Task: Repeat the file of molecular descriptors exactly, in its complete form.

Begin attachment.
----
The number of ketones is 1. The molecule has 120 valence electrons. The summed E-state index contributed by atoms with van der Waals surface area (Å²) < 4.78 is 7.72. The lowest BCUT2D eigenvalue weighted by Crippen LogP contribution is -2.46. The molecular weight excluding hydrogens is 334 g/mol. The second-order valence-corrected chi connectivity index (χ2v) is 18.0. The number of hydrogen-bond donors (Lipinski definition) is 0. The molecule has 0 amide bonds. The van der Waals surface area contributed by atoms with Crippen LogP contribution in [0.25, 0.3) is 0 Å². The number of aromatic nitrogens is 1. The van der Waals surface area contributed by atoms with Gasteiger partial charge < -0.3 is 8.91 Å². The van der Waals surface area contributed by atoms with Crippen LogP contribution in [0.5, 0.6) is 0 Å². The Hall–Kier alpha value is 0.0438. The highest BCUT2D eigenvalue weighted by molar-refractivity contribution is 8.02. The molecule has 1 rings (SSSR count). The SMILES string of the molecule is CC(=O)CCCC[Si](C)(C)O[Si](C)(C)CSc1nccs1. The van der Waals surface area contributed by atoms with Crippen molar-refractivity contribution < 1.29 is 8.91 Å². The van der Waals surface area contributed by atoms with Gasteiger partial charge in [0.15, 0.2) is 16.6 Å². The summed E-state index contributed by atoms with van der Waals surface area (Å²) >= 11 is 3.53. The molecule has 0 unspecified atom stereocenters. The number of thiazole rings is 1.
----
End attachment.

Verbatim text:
The number of ketones is 1. The molecule has 120 valence electrons. The summed E-state index contributed by atoms with van der Waals surface area (Å²) < 4.78 is 7.72. The lowest BCUT2D eigenvalue weighted by Crippen LogP contribution is -2.46. The molecular weight excluding hydrogens is 334 g/mol. The second-order valence-corrected chi connectivity index (χ2v) is 18.0. The number of hydrogen-bond donors (Lipinski definition) is 0. The molecule has 0 amide bonds. The van der Waals surface area contributed by atoms with Crippen LogP contribution in [0.25, 0.3) is 0 Å². The number of aromatic nitrogens is 1. The van der Waals surface area contributed by atoms with Gasteiger partial charge < -0.3 is 8.91 Å². The van der Waals surface area contributed by atoms with Crippen LogP contribution in [0.5, 0.6) is 0 Å². The Hall–Kier alpha value is 0.0438. The highest BCUT2D eigenvalue weighted by molar-refractivity contribution is 8.02. The molecule has 1 rings (SSSR count). The SMILES string of the molecule is CC(=O)CCCC[Si](C)(C)O[Si](C)(C)CSc1nccs1. The van der Waals surface area contributed by atoms with Crippen molar-refractivity contribution < 1.29 is 8.91 Å². The van der Waals surface area contributed by atoms with Gasteiger partial charge in [0.15, 0.2) is 16.6 Å². The summed E-state index contributed by atoms with van der Waals surface area (Å²) >= 11 is 3.53. The molecule has 0 unspecified atom stereocenters. The number of thiazole rings is 1.